During the week, my mother was in charge of the roost. My father owned a business in Montreal and came down on the weekends. To be as delicate as possible here, he wasn’t missed by the 3 oldest children. On the other hand, he had the car, which meant that he was our link to civilization and perhaps a day trip to Newport, Vermont.
For the most part that summer, we were left to our own devises as far as entertaining ourselves during the day. There was no TV.  My sister, Sandra, got involved with her first boyfriend, Bob Bourbeau, who was the resort owner’s son. My brother, David, liked fishing and was old enough to have access to a row boat. Mr. Bourbeau took him out a few times in his motor boat for some early morning perch fishing. My younger sister, Joan, was just three and one of us, including my mother, always had our eyes on her. Most of my time was spent down by the water often hanging out on the dock. I spent hour after hour there trying to catch minnows or small pickerel with a fishing net.
Sandra, Me, Bob, and Joan
Minnow fishing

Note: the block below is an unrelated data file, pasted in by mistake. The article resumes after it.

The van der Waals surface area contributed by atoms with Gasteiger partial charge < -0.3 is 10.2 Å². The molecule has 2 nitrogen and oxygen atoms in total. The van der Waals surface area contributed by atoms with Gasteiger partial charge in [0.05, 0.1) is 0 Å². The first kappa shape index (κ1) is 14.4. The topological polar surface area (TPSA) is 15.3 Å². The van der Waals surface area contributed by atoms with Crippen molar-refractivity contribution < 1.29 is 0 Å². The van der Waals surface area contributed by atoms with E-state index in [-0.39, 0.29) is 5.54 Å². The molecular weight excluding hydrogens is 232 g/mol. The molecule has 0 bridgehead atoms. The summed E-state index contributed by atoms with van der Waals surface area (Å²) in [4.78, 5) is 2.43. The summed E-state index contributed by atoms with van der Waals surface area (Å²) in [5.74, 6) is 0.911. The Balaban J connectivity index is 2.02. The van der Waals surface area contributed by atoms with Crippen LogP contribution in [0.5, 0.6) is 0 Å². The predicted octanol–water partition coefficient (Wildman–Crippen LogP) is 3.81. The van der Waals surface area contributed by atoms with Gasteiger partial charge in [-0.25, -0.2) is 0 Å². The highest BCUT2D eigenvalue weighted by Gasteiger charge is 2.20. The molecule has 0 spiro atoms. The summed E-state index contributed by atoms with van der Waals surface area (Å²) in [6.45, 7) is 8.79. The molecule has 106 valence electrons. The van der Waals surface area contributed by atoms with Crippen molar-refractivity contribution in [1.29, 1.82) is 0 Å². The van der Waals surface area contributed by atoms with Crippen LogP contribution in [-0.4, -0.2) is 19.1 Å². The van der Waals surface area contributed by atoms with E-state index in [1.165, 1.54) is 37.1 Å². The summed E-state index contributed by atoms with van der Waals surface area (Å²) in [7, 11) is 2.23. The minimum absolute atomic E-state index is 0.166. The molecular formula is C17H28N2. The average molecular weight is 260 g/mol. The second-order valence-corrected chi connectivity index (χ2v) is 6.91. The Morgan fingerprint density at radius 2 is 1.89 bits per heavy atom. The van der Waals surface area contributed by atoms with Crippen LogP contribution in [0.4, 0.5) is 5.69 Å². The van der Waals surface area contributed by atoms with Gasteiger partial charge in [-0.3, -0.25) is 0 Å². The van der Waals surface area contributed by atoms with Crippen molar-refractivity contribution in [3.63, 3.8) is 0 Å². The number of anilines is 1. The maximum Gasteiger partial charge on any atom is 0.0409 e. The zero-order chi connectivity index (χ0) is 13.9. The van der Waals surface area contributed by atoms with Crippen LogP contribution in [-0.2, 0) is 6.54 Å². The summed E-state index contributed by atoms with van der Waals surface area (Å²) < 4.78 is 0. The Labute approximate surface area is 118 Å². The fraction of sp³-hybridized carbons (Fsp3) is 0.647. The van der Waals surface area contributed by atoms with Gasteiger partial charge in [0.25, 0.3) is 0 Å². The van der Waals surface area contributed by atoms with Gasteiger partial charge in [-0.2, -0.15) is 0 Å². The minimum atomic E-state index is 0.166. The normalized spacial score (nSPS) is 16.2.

There were a few other guests staying at the resort. Older people. I don’t recall there being any other kids. There was a gap of about 6 years between my brother’s age and mine and occasionally we found ourselves spending time together simply because there weren’t any other options.
One day seemed to blend into another. The term “the dog days of summer” supposedly means stagnation. In a way, it seemed like time was standing still. Just the arrival of a car would stir our curiosity. On the upside I guess you could say we were getting a lot of fresh air.
The beach area was very small. No more than 20 feet across. It was right on the edge of the property. Next to the beach was a small cabin with a screened porch. I remember a young couple who were staying in the cabin giving me some candy that looked like pebbles.
Cabin next door
The beach
For several days I sat on the dock and watched Bob Bourbeau dive off a boat and try and retrieve a lost outboard motor that had gone to a watery grave. I don’t think he ever recovered it.